In addition to moving the concrete barriers and all of the fencing panels, the runoff tire walls have to be removed and replaced. The most significant area where fans would notice this is along the outside of the oval in Turn 2. For the ALGPI, stacks and stacks of tire barriers are placed against the wall in oval Turn 2. The stacks must be uncovered and hoisted with fork trucks and then replaced in areas around the oval where they are needed. This includes first removing the coverings, moving and placing the barriers and then putting the coverings back on them. Most of these get reset along the drivers’ left, well inside the oval Turn 2 runoff.

All the lines and striping, including some curb color that is placed on the racetrack itself, must be removed via power washing or hand-operated scrubbing equipment. The team has developed a system that includes a power washer attached to a pickup truck front, followed by a water truck to help remove the residue. It takes at least two passes to get the lines removed to a sufficient level that it won’t distract or confuse drivers on the oval. Once the track has dried from the washing, new lines are painted in preparation for oval operation.

The area near the north end of the track, Gate 10, where the tunnel passes under the north chute, must be completely opened up in order to allow vehicle or traffic to travel up on Hulman Boulevard. In addition, over 250 pieces of bike rack and other fencing is placed along Hulman and other areas on the track to be sure vehicles and pedestrians both can travel safely around the grounds.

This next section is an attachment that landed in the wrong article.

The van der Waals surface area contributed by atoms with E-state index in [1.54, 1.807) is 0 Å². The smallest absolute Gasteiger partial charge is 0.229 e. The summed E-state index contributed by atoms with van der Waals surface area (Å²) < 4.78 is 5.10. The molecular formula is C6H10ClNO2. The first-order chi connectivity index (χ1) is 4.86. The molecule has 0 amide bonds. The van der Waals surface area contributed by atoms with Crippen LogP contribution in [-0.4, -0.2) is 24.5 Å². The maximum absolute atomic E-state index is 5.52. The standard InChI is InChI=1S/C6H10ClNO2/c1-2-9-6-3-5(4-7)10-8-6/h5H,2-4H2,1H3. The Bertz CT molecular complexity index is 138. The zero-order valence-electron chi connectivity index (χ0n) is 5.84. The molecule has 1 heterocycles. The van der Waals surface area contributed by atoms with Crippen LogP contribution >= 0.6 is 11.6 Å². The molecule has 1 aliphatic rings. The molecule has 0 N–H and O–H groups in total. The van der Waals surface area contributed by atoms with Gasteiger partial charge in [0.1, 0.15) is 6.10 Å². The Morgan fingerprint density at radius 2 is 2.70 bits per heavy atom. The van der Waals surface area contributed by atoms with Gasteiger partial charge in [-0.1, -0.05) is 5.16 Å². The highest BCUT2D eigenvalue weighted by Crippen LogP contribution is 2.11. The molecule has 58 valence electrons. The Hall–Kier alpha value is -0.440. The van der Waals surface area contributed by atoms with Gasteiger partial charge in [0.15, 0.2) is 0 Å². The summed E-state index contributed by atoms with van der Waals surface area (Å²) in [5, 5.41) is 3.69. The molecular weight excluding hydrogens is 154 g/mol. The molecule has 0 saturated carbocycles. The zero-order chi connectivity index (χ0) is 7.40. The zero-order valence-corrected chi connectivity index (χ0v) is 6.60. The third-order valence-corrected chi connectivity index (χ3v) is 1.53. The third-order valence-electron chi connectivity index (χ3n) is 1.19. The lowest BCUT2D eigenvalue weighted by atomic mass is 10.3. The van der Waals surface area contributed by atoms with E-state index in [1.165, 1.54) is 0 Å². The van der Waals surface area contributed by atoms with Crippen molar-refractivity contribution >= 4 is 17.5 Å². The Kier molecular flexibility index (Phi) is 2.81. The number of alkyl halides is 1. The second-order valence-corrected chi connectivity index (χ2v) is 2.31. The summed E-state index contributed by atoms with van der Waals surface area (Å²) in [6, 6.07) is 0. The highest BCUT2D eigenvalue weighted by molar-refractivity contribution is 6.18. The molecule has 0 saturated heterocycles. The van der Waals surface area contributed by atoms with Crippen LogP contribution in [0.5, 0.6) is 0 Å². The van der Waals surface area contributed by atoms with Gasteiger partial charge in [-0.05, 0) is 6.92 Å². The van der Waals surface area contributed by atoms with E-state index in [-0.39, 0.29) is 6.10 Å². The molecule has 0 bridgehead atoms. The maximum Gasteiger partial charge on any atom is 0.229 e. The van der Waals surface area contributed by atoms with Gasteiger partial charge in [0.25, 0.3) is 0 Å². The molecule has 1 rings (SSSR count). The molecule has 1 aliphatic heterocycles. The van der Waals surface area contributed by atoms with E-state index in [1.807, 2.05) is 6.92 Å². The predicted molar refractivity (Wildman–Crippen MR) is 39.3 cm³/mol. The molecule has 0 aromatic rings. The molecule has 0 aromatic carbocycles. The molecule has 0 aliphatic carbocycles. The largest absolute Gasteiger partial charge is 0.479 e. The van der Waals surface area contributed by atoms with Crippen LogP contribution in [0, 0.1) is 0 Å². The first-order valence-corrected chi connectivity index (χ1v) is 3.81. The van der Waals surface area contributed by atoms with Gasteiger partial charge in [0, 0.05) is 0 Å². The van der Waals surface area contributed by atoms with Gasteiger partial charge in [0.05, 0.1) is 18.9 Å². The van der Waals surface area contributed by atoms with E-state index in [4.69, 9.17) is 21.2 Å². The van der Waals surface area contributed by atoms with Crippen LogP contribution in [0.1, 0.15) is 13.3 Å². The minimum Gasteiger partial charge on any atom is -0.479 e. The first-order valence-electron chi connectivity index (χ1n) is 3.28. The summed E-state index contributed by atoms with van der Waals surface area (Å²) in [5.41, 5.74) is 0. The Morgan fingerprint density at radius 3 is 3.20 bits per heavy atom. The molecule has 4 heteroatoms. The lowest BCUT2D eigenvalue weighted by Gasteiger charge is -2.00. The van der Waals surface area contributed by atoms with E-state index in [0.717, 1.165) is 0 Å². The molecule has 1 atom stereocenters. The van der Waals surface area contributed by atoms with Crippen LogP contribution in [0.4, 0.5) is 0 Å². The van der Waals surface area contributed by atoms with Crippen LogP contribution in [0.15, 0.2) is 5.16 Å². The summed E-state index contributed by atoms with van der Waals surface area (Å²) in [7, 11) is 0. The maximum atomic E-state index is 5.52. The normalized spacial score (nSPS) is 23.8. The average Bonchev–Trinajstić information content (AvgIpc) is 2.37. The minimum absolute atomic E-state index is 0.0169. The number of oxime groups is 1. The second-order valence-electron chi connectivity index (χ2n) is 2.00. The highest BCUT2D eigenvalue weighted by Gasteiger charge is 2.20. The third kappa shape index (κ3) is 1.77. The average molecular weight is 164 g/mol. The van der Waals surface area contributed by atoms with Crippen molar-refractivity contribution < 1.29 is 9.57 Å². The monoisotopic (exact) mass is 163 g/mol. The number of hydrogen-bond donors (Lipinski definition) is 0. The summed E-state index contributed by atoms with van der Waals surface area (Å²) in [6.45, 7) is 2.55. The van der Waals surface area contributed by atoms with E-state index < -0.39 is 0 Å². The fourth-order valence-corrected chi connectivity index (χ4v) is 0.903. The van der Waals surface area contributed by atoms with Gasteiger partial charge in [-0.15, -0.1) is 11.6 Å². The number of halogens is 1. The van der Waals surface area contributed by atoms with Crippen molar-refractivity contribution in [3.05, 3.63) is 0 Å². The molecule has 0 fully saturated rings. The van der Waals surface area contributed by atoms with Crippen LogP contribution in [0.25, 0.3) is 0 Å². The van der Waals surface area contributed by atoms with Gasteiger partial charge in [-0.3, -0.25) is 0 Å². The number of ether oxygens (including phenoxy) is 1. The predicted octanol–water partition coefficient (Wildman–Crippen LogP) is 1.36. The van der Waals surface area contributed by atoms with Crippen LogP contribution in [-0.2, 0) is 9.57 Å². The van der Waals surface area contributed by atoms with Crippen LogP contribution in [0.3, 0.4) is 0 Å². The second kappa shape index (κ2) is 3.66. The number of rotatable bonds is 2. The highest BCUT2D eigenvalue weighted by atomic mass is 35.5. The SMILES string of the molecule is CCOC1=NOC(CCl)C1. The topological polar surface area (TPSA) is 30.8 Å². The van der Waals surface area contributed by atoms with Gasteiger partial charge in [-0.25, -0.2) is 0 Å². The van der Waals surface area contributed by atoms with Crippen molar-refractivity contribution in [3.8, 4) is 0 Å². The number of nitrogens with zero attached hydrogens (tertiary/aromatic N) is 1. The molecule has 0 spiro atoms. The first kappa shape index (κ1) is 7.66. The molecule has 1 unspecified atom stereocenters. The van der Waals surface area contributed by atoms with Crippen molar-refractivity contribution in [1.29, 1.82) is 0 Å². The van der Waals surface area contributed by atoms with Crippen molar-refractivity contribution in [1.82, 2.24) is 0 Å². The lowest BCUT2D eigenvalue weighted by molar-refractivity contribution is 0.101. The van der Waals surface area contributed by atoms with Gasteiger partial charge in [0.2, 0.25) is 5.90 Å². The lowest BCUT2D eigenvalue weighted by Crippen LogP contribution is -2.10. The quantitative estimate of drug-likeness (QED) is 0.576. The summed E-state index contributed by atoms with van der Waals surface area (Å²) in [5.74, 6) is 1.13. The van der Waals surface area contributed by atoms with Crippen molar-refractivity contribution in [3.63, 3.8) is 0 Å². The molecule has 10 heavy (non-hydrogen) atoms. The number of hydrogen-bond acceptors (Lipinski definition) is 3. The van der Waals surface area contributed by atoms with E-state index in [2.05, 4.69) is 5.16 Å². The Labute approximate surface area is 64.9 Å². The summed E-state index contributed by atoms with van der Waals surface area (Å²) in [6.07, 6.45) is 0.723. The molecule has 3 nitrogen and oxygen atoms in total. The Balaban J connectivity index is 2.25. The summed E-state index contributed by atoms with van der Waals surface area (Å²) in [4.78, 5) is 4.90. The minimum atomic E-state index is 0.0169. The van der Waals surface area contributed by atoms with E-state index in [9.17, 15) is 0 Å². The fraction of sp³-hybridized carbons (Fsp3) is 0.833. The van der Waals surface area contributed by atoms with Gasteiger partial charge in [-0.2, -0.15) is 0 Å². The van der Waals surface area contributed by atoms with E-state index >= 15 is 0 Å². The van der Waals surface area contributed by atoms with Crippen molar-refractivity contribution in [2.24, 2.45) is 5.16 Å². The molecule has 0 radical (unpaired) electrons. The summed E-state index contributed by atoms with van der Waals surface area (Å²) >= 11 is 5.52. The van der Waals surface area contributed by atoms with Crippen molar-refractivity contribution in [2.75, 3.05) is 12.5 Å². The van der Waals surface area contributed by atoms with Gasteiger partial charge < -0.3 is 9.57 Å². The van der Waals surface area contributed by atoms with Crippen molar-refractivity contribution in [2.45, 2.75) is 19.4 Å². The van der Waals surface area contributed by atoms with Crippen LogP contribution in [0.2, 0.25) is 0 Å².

Openings at Hulman and Sixth Street and Hulman and Lakeside must also be opened for pedestrian traffic and additional parking space needed during the Month of May. Also, openings are created between the museum and other access points that run on the east side of the four golf holes that are inside the racetrack. 

Finally, braking markers and temporary signage placed along the road course and braking markers on the fences are removed, and various places where new fencing and gates must be placed are also completed prior to the track opening for Indy 500 practice. Some of the fences and roller gates have been engineered with pins and sleeves to make it easier during this transition.

All totaled, there are no less than 80 different people involved in the process. Well over 1,000 man hours are needed to completely convert the track so that we can start practice for the 99th Running of the Indianapolis 500 Mile Race!

As I noted at the start, it is a Herculean effort and one that is awe-inspiring to watch first hand! I went home shortly before the work was totally complete. I received a text from our Director of Engineering Kevin Forbes late yesterday letting me know it was completed. I thanked the entire team and said something along the lines of “Nobody has a clue how much goes into this conversion.” Kevin’s response is worth sharing, because it tells you how focused everyone at IMS is on making sure our fans enjoy the Indianapolis 500.

Kevin texted me – “That’s the point. Nobody sees it. It just happens so the focus is on the show!”

So, on behalf of all our race fans, I want to thank each of the people for the hard work, behind the scenes, on Mother’s Day, to get the Indianapolis Motor Speedway set and ready for the “Greatest Spectacle in Racing.” It truly is the greatest racetrack in the world!